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Friday February 28, 2014 MYT 8:37:40 AM
Friday February 28, 2014 MYT 8:38:19 AM
(Reuters) - Tiger Woods lamented inconsistent putting but it was his long game as much as his short stick that led to a mediocre one-over-par 71 in the first round of the Honda Classic in Palm Beach Gardens, Florida, on Thursday.
Woods, in just his third tournament of the year, said he had trouble adapting to the slow greens on a day when he was left trailing in the wake of leader Rory McIlroy, who shot a bogey-free 63.
"I hit it probably good enough to shoot at least three or four lower than I did," the 14-times major champion told reporters after playing in relatively benign morning conditions at PGA National in Palm Beach Gardens.
"First four holes, I had good looks (at birdie putts) and didn't make any of them. I hit it good starting out, scrappy in the middle and good at the end."
World number one Woods, who is playing the Honda Classic for only the third time as a professional, said he had misread several putts after being "fooled" by the speed and grain of the greens.
But the reality is he did not give himself many realistic birdie opportunities. He hit 12 greens in regulation, certainly nothing to be ashamed of, but had only four birdie chances inside 10 feet, three of which he converted.
Woods, who is tied for 81st in a field of 144, will probably need to break par in the second round on Friday to make the halfway cut.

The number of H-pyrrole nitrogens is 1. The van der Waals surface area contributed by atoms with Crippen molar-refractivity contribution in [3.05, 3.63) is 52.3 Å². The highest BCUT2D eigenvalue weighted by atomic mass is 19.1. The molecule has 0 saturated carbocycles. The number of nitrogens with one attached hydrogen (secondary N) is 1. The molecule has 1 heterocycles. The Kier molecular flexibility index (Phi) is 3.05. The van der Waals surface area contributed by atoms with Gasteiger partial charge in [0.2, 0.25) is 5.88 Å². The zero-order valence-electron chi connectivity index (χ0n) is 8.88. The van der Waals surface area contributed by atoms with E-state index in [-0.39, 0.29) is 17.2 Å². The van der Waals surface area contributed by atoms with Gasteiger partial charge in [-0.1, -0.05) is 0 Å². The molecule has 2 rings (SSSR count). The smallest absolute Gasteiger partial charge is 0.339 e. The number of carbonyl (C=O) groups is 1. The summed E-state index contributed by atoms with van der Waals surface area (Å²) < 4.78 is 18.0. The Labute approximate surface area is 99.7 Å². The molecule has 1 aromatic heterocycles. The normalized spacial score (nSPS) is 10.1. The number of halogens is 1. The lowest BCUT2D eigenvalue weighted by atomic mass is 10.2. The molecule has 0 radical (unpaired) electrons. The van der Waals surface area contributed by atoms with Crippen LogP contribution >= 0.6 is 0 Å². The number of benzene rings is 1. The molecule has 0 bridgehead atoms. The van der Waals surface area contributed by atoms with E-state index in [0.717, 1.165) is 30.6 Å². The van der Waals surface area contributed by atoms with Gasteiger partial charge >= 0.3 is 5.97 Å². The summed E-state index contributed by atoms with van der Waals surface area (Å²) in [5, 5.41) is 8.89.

He began his round on the back nine and negotiated that without too many problems, a nine-foot birdie putt at the par-five 18th putting him at one under by the turn.
It was not until the par-four second, his 11th hole of the day, that he finally had a blemish on his card.
After a poor drive, he barely advanced his second shot, found a bunker with his third and was unable to get up and down from there en route to an ugly six. He then offset two birdies with two bogeys to end the day at one over.
The Honda Classic signals the start of Woods' serious preparation for the Apr. 10-13 Masters, and the greens at PGA National are vastly different to the slick, heavily contoured surfaces at Augusta National.
(Reporting by Andrew Both in Cary, North Carolina; Editing by Mark Lamport-Stokes)
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